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Donna Baker also testified that Heard called her between 3:30 and 3:45 p.m., promising to call again around 6:00 p.m. after Davis was gone. He hung up the phone abruptly without saying, "I love you," which was his habit. Instead he said, "I've got to go."

When Davis returned to the upscale Riverwalk Apartments, she said, the door at No. 1000 was locked. Collecting a key from the apartment manager, she found Heard apparently unconscious on the love seat.

"I couldn't see any visible signs of trauma," she said. So she began a standard CPR assessment by slapping him and checking for his carotid and radial pulses. She said it was just dark enough in the apartment that she couldn't see the blue tinge in his lips. She thought he had taken an overdose.

While on the phone to 911, she spotted the gun behind the love seat. She testified the sight of it probably prompted her to tell 911 that "my boyfriend shot himself in the chest," even though she had not yet seen the wound. His green outer shirt, a thick garment that made a forlorn appearance in court having been sliced up the middle by paramedics, was bunched so she didn't see the gaping wound beneath it.

Only after she moved his body to the floor and began rescue breathing did she see the wound and realize CPR would be quite useless, she said.

Davis testified a total of four hours and 45 minutes, most of that under cross-examination. Although generally composed, her face crumpled and she broke into tears on many occasions, at one point sobbing, "Miss Raney, I was trying to do the best I could in a really bad situation. I hope it never happens to you or anyone else in this courtroom!"

Juror Joe Aliason was dissuaded of her innocence by her description of herself as "hysterical" over finding a dead body. Aliason's a former resident of San Diego who lived downtown on E Street and worked as an electronics technician at KTTY, Channel 69, until moving to Little Rock four years ago.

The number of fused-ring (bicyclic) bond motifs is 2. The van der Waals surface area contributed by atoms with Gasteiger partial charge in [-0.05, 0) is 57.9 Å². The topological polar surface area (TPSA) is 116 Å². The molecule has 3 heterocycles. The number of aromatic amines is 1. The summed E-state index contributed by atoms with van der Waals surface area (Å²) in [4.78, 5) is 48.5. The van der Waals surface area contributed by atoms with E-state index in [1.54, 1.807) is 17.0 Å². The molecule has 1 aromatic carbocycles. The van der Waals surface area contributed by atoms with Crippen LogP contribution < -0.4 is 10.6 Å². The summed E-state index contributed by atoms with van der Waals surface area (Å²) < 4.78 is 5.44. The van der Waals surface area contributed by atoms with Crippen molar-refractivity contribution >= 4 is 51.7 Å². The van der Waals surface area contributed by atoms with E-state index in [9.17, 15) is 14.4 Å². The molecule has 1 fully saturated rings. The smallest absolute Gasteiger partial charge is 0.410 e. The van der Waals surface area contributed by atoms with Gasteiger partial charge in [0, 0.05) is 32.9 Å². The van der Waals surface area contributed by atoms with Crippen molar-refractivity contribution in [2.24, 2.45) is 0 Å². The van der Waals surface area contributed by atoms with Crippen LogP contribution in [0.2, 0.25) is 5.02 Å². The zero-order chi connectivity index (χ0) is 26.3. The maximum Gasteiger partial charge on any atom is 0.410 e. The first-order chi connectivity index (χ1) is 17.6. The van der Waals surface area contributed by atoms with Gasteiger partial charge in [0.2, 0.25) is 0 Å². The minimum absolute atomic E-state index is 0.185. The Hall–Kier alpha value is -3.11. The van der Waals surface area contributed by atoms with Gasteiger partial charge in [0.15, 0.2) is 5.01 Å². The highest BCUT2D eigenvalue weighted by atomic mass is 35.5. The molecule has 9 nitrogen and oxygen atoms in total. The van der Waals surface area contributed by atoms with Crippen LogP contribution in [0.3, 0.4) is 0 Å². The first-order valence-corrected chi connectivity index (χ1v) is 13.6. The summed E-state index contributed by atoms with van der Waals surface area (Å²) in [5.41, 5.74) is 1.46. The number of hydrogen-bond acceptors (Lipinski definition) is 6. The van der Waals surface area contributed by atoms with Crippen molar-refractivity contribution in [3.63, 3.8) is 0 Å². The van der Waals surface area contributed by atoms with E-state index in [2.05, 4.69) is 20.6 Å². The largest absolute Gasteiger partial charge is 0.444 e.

"The defense kept trying to portray her as some high-time psychiatrist," he said, "but I know that St. Vincent de Paul's section downtown and those are not high-time psychiatrists that work down there. And if you're working with homeless people, especially in San Diego, you're used to a lot of tense situations. You have to be. And so I did not believe her when she talked about making all these mistakes at the scene because she was shocked at seeing a dead man."

The two years it took Little Rock police to gather evidence passed very slowly, said William Heard, the father, as he waited in the rotunda for the jury to reach its verdict. A tall, reserved man with the aristocratic wit cultivated in his native Oxford, Mississippi, he reads two books a week on astrophysics and comparative religions and once studied creative writing under William Faulkner, who was his father's scoutmaster.

Although Heard refused to entertain talk of investigative incompetence -- "It would misrepresent our gratitude, and I do believe they have done their best" -- the defense found plenty of room in which to suggest otherwise.

The state did not call Peretti, the pathologist of record, to testify, even though he was available. It called instead his colleague Dr. Charles Hall Kokes, who said Heard would not have been able to pivot and toss the gun under the piano before he died. The defense then called Peretti, who said Heard might have had seven or eight lucid seconds before he collapsed. Were it not for the trace evidence finding, Peretti testified, he would still consider the death a suicide.

Gary Lawrence of the trace evidence lab testified for the prosecution about finding an "inconclusive" amount of powder residue on Davis's hands. But then the defense called Lawrence's supervisor, who testified in a soft and reluctant voice that she disagreed with his interpretation of the numbers. "I would call them negative," Lisa Sakevicius said.

Jurors also noted it impressed them that a hired defense witness, Dr. Charles Bux, the deputy chief medical examiner of Bexar County in Texas, agreed with Peretti and Sakevicius. "San Antonio is a huge jurisdiction," one said. "He had seen many cases in which people shot in the heart could walk around."

There were no pertinent measurements taken at the scene; photographs presented as incriminating were impeached, and state's witnesses had to admit that both of the diagrams investigators used were inaccurate, including the large one Raney showed the jury.

That jury included a premed student, a lawyer, and four people who'd seen suicide in their families. It was a well-mannered jury, and those on the sidewalk enjoyed chatting together after the trial. They wanted to talk evidence some more. There was also the lure of TV news Betacam spotlights fixing and pinning single jurors farther down the sidewalk.

The rain began to fall in earnest and the jurors scattered, but Aliason lingered. He said the jury deadlocked because two men "knew in their hearts" that Davis was guilty and couldn't live with letting her walk the street.

"I can live with her on the street," he said, shrugging. "The state didn't prove she did it."

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